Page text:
Gay sports stars in No 10 to back anti-homophobia plan
Leading gay, lesbian and transgender sports stars have met David Cameron in No 10 to show their support for an initiative to rid sport of homophobia.
Rugby player Gareth Thomas and multiple Wimbledon champion Billie Jean King were among those present.
The governing bodies of football, rugby union, rugby league, cricket and tennis agreed a "charter for action" in March.
But Home Secretary Theresa May said the small number of openly gay sports stars showed more work needed to be done.
Recently retired England rugby star Ben Cohen was also at the event. The heterosexual World Cup winner recently launched a campaign against homophobic bullying and highlighted the issue on a recent trip to the US, where he has a significant gay following.
Billie Jean King, who shares the record for the most Wimbledon titles won, said athletes should be given the space to talk openly about their sexuality when they felt ready and not feel pressurised into doing so.
'Sign of fear'
"The difficulty is are you going to be criticised or isolated in your job environment?" she said. "Sometimes it depends on their environment and the people around them. The most important thing is they have to be safe."
While homophobia was still a real issue in sport, she said there had been progress in the 30 years since she was "outed".
"I lost all my endorsements in 24 hours, I lost a lot of money. Today that would not happen. When Amelie Mauresmo came out she did not lose any endorsements - in fact she got extra ones."
No 10 also received a message of support for the initiative from fellow Wimbledon champion Martina Navratilova.
"Too many gyms, locker rooms, and playing fields are often perceived as unsafe places for LGBT (lesbian, gay, bisexual and transgender) students," she wrote. "That can discourage the spirit and natural gifts of athletes.
"Athletes themselves should not fear coming out. Nobody should be able to stop you from playing. If you are good enough, you get to play and you get to win."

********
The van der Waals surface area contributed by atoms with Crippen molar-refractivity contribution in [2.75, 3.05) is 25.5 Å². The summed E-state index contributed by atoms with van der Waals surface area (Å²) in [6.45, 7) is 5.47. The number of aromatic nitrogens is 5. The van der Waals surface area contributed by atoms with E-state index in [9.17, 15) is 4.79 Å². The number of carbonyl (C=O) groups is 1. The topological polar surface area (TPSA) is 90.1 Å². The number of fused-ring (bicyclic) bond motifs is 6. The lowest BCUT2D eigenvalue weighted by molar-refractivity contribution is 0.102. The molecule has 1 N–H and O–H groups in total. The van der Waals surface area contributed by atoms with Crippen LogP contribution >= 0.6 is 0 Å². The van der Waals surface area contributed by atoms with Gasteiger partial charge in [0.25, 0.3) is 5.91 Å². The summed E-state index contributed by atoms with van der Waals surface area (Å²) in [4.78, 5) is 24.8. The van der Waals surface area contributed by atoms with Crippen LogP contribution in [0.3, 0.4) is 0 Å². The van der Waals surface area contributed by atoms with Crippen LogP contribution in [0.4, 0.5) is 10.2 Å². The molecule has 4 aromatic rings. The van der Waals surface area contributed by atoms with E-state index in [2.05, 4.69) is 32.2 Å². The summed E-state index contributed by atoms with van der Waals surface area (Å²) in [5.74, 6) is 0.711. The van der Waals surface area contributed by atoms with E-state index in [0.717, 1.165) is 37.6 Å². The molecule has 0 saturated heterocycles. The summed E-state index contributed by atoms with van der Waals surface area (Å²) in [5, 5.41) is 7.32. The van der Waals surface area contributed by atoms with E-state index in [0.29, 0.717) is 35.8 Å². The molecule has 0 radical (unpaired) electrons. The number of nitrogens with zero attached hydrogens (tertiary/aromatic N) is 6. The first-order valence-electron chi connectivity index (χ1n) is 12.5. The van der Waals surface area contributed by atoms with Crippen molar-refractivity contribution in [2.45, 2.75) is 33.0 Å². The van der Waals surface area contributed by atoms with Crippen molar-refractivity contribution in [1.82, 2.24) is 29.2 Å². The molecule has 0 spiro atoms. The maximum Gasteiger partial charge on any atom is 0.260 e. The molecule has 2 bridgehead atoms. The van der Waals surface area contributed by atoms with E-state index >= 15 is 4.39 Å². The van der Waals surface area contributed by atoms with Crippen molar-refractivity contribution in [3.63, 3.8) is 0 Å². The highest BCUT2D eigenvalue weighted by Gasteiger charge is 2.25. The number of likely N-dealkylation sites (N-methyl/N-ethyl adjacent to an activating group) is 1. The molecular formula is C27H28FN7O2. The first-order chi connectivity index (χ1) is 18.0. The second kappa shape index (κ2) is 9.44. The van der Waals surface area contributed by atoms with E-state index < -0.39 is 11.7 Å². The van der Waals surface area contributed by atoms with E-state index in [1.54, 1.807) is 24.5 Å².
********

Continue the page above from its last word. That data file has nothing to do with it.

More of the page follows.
The home secretary said Wednesday's event sent a "very clear signal" that the government and national sporting associations took the issue seriously and "wanted to make a difference".
While attitudes were changing, she said homophobia was still "very much a problem" in sport.
"Just look at how few sports people have come out," she said.
"I think that is a sign of the fear and the concerns they have about being able to do that. They don't feel able to be themselves, they should feel able to be themselves."
The behaviour of some spectators also needed to change, she added.
"I think a lot can be done in a number of sports but particularly, I fear, on the football terraces. Spectators often feel themselves hearing the sort of comments they should not have to hear."
The Football Association, English Cricket Board, Rugby Football Union, Rugby Football League and Lawn Tennis Association all signed up to an initiative earlier this year to strive to eradicate homophobia and transphobia.
The governing bodies agreed to work individually and collectively to make sport a "welcome place for everyone", to ensure the LGBT community had a voice in sport and to "challenge unacceptable behaviour".
The head of the Professional Footballers Association, Gordon Taylor, said that, as the most popular sport in the country, football had a responsibility to "set the best example".
"We have to follow the lead set by other sports, such as rugby, cricket and tennis, and... from that point of view, footballers who want to come out have every confidence they can come out and be equally respected by both spectators and supporters alike."
Welcoming the charter initiative, he added: "Sport can get to places where politicians, police, schoolteachers can't get to. From that point of view, sport in its finest aspect can overcome these barriers."